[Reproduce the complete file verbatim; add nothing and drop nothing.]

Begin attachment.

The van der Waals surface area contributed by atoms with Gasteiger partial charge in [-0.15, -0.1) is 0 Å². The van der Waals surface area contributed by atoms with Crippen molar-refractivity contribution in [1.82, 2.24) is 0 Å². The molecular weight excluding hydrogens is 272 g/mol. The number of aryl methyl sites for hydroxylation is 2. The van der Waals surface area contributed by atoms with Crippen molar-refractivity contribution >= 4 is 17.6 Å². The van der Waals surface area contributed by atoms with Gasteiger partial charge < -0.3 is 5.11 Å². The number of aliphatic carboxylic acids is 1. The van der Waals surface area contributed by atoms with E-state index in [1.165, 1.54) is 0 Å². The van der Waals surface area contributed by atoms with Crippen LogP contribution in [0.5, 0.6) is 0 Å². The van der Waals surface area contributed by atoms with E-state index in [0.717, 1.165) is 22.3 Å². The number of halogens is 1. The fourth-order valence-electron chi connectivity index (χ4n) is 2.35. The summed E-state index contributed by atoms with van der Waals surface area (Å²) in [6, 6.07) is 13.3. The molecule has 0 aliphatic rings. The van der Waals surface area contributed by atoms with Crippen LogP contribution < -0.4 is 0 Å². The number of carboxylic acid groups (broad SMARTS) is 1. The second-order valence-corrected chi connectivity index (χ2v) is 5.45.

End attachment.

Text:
The van der Waals surface area contributed by atoms with Gasteiger partial charge in [-0.15, -0.1) is 0 Å². The van der Waals surface area contributed by atoms with Crippen molar-refractivity contribution in [1.82, 2.24) is 0 Å². The molecular weight excluding hydrogens is 272 g/mol. The number of aryl methyl sites for hydroxylation is 2. The van der Waals surface area contributed by atoms with Crippen molar-refractivity contribution >= 4 is 17.6 Å². The van der Waals surface area contributed by atoms with Gasteiger partial charge < -0.3 is 5.11 Å². The number of aliphatic carboxylic acids is 1. The van der Waals surface area contributed by atoms with E-state index in [1.165, 1.54) is 0 Å². The van der Waals surface area contributed by atoms with Crippen LogP contribution in [0.5, 0.6) is 0 Å². The van der Waals surface area contributed by atoms with E-state index in [0.717, 1.165) is 22.3 Å². The number of halogens is 1. The fourth-order valence-electron chi connectivity index (χ4n) is 2.35. The summed E-state index contributed by atoms with van der Waals surface area (Å²) in [6, 6.07) is 13.3. The molecule has 0 aliphatic rings. The van der Waals surface area contributed by atoms with Crippen LogP contribution < -0.4 is 0 Å². The number of carboxylic acid groups (broad SMARTS) is 1. The second-order valence-corrected chi connectivity index (χ2v) is 5.45.